American Sniper: Bulls-eye Portrayal


Clint Eastwood’s new drama, American Sniper, is a well-received and critically-acclaimed movie. There was so much hype behind it that I was expecting nothing short of MIND-BLOWING. Unfortunately, that wasn’t the case.

American Sniper is about the real life story of Chris Kyle, legendary US Navy SEAL sniper who’s dubbed as being the most lethal one in history.

It doesn’t get more “real life” than this. It’s one of the most genuine portrayals of war I’ve seen. So genuine, in fact, that it’s deprived of the wonder that makes movies fun to watch.

If you’ve read my past reviews then you should know that for me, one of the most important aspects of a movie is its plot and development. If a movie doesn’t have a strong plot, it better compensate with the action or the humor or the world building. But in American Sniper, you get a lot of the same thing – sand, driving, shoot-outs. The only recognizable through line the movie follows is the gradual change of Chris’ psyche as he goes through his numerous tours to Afghanistan. The movie is about PTSD (Post Traumatic Stress Disorder), in short.

US Navy SEAL Sniper, Chris Kyle.

The movie takes up most of its time building this trauma. As a viewer, you’d probably get a feel of where things are going after the first half hour. So for the next hour or so, you see Kyle going back and forth from Afghanistan and his home while his mental state slowly deteriorates…just like my interest in the movie.

Now I know that’s a shallow way of looking at it because the film has a lot of complexities and undertones when it comes to warfare and psychosis, but still, the protagonist’s main struggle was his trauma and how it affected his role as a father and husband. And frankly, PTSD is a subject we’ve seen tackled a number of times before and has gotten overly familiar.

But don’t get me wrong, it was still a good movie. PTSD may be a worn out topic, but it was so very well presented by Bradley Cooper. Cooper played Kyle’s inner torture authentically (even when his Texan accent wasn’t). His pain, fear and rage were hard-hitting. Some of the more interesting parts of the movie are when Kyle tries to assimilate back into a normal civilian life. You feel a pressure build up inside him, but you also see him keep it in and control it, albeit difficulty. His take on the renowned sniper even hints on some psychopathy. Cooper turns in one of his strongest and most intricate performances yet.

Bradley Cooper at his finest. (He even bulks up for the part!)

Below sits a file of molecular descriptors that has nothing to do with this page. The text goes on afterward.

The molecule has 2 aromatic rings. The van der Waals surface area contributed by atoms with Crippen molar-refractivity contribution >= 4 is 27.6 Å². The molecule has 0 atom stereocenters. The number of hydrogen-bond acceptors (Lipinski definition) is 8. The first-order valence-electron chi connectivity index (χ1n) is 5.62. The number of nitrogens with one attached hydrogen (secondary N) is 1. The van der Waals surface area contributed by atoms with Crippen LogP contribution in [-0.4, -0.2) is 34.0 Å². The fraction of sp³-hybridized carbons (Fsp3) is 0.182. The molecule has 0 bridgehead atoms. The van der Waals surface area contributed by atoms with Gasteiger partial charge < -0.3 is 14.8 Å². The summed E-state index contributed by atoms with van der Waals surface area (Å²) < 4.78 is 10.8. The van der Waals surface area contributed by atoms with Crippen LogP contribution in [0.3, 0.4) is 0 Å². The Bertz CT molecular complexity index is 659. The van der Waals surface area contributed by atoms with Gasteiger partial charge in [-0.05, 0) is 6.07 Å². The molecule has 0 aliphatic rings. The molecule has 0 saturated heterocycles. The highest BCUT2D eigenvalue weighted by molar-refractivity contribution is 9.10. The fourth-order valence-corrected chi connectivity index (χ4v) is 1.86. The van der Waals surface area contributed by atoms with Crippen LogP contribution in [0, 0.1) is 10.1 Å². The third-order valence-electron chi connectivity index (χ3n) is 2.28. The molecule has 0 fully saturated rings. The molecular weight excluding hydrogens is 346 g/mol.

The director aimed for a sense of dread that comes from the realism of a battlefield, so the action was grounded and not intended to be flashy. Characters arbitrarily die, bodies drop without second thought, the pace can change out of nowhere, and no content is too graphic. At times it helps put you in that same fearful place that Chris Kyle and/or his wife were. Chris Kyle and his team weren’t in any way invincible and the action truthfully captures that sentiment.

But at the same time, the muted war scenes can be a little repetitive and honestly, they DID get a bit boring. Sometimes scenes got incomprehensible because of the sheer chaos. Also, there was no overarching aim when going to Afghanistan, just snippets of objectives for every tour. Kyle’s 4 tours became a highlight reel of sorts for his major career accomplishments. But half of the time, I couldn’t invest myself in his efforts because his objectives change every half hour.

One great thing about the action though is the cool sniper moments. I feel like everyone who’s watched this is going to use a sniper rifle in their next FPS game. There’s just something so bad ass about Chris Kyle taking people out from the shadows with one long distance shot!

This movie is not going to be everyone’s cup of tea. American Sniper is a deep, visceral, character piece. Some are going to find it fascinating, especially people who already know of the legendary Chris Kyle and Bradley Cooper does his best to make it worth your while. But some will undoubtedly get bored from its hackneyed subject matter and its repetitive pace. It’s like a well-acted documentary, but it’s a documentary nonetheless.


* First seen on The Philippine Online Chronicles!

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